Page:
By Hannah Stewart (Comm’19)
One’s name, banking information and a good wifi signal—that’s all most people need to set up an online brokerage account. A helmet, the right shoes and good outerwear—that’s where most people start when exploring extreme sports. While most sports enthusiasts realize the importance of preparation and safety, many new investors lack that knowledge, sometimes to disastrous consequences.
First-time investors often hear that in order to get high returns, they ought to have a high-risk portfolio. According to Forbes, nearly two thirds of the global population use financial technology every day. Whether it’s using a smartphone to send money to a friend or to trade stocks, moving money between people and accounts is more accessible than ever.
Last year, Securities Commissioner Tung Chan from the Colorado Division of Regulatory Agencies (DORA) became concerned about the reported rise of new investors making bad investments as access to financial technology increased. She connected with Assistant Professor Jolene Fisher’s strategic communication capstone class for their help to create an educational campaign.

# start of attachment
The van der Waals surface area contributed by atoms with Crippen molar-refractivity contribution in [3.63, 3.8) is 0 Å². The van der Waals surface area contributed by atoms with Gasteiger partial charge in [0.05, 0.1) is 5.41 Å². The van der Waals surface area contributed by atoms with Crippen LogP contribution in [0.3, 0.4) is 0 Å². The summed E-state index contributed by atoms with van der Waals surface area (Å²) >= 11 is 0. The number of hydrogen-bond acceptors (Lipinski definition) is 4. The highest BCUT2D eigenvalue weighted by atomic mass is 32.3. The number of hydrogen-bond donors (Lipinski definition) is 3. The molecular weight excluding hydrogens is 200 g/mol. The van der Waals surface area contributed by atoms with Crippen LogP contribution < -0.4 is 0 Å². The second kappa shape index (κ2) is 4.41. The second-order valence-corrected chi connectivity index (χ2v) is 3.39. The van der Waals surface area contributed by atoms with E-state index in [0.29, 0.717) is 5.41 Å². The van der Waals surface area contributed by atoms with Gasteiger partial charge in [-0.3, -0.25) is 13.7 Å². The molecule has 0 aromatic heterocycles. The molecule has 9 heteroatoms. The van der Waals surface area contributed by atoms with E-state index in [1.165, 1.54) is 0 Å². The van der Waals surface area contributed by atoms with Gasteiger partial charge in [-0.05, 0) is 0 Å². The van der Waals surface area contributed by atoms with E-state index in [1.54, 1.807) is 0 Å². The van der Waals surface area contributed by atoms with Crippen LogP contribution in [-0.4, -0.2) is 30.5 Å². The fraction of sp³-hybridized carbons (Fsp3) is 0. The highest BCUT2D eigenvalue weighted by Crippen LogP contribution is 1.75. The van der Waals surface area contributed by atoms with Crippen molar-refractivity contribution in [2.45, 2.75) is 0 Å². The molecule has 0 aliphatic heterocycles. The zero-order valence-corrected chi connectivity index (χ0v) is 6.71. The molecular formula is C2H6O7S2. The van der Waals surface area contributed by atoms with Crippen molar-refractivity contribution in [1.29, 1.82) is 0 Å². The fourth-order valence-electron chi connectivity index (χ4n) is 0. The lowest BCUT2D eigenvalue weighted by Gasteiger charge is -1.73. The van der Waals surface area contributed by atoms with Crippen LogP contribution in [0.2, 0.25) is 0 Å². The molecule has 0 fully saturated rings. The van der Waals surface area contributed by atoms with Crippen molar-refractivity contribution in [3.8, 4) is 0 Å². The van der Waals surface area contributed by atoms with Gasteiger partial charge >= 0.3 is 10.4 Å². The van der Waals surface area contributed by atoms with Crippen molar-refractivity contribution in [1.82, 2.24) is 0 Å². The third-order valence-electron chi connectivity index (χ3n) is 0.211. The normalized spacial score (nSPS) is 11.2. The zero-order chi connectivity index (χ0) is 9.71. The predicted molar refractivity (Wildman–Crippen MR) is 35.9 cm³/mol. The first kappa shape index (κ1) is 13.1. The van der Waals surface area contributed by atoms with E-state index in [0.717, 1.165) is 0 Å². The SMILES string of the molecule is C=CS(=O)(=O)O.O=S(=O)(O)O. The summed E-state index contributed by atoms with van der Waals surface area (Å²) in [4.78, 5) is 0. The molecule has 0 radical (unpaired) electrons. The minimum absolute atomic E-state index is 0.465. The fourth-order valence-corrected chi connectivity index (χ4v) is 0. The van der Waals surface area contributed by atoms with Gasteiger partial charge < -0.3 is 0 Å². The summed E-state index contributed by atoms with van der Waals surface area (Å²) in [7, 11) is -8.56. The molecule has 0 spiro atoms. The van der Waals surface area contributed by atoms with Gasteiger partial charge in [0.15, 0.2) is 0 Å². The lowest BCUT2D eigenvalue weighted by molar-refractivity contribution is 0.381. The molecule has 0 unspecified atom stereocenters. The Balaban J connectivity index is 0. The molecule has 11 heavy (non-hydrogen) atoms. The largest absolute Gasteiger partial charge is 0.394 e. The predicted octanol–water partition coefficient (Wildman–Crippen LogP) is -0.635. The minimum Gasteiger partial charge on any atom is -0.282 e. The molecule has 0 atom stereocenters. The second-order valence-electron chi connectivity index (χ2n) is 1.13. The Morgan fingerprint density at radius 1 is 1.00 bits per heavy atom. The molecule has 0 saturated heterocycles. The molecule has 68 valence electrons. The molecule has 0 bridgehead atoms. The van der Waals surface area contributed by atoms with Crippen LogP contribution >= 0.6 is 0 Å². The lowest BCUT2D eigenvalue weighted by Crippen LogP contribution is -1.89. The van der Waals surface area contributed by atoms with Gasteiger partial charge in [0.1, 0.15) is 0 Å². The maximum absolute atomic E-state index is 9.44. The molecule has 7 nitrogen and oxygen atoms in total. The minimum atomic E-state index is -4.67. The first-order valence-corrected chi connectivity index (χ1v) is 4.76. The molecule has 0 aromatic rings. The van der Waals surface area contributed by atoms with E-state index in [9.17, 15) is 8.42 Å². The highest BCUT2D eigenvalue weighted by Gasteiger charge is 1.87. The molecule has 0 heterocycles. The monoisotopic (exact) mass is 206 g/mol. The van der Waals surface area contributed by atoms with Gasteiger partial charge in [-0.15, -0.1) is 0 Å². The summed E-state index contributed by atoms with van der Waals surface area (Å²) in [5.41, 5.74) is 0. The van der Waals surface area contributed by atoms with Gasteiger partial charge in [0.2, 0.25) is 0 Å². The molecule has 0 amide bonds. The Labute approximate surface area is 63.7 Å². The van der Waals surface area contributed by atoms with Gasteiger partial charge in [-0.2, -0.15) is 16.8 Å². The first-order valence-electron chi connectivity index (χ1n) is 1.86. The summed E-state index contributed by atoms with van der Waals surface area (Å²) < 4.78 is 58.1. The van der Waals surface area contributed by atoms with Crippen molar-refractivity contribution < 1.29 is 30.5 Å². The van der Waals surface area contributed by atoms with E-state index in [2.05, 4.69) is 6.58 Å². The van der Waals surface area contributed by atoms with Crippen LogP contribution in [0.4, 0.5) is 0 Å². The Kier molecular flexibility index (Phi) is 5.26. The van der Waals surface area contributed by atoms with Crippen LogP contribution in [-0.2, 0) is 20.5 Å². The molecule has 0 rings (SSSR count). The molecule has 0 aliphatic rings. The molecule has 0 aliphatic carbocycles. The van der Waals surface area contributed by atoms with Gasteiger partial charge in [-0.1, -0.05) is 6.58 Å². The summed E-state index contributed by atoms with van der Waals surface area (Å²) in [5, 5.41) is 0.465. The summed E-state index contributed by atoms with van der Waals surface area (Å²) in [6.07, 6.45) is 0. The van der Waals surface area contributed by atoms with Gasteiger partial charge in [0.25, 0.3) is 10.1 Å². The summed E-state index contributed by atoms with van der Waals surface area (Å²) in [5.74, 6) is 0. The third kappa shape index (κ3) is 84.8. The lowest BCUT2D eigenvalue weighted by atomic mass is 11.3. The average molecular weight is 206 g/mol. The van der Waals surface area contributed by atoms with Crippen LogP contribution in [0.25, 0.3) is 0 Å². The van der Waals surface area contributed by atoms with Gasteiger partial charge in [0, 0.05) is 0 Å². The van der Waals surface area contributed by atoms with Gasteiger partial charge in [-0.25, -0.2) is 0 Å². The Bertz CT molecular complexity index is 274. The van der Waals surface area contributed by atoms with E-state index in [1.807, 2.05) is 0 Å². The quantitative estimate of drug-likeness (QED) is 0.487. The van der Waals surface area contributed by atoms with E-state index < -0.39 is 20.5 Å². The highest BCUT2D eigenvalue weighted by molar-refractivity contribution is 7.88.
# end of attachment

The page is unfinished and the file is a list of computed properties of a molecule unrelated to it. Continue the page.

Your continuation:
“We knew something had to be done and we knew we needed help to do it right,” Chan said. “Many of the students were in our target audience. They could relate. They did the research and they came up with professional campaigns with unexpected, creative messaging and channels of distribution.”
Real clients in the classroom
Each semester Fisher teaches the senior capstone course, she aims to have at least one real-life client that is a company or in the realm of public affairs advertising, where an organization or brand seeks to influence or inform the public.
“I like inviting real clients into my capstone class because it gives the students an opportunity to move beyond the hypothetical and apply their thinking to a specific issue the client is experiencing,” Fisher explained. “Through this process, students learn firsthand the many and complex factors a client takes into account when determining if they want to put their dollars behind a strategic communication campaign. “
With DORA as a client, students conducted research, including interviews and focus groups with their peers to better understand their perspectives on investing.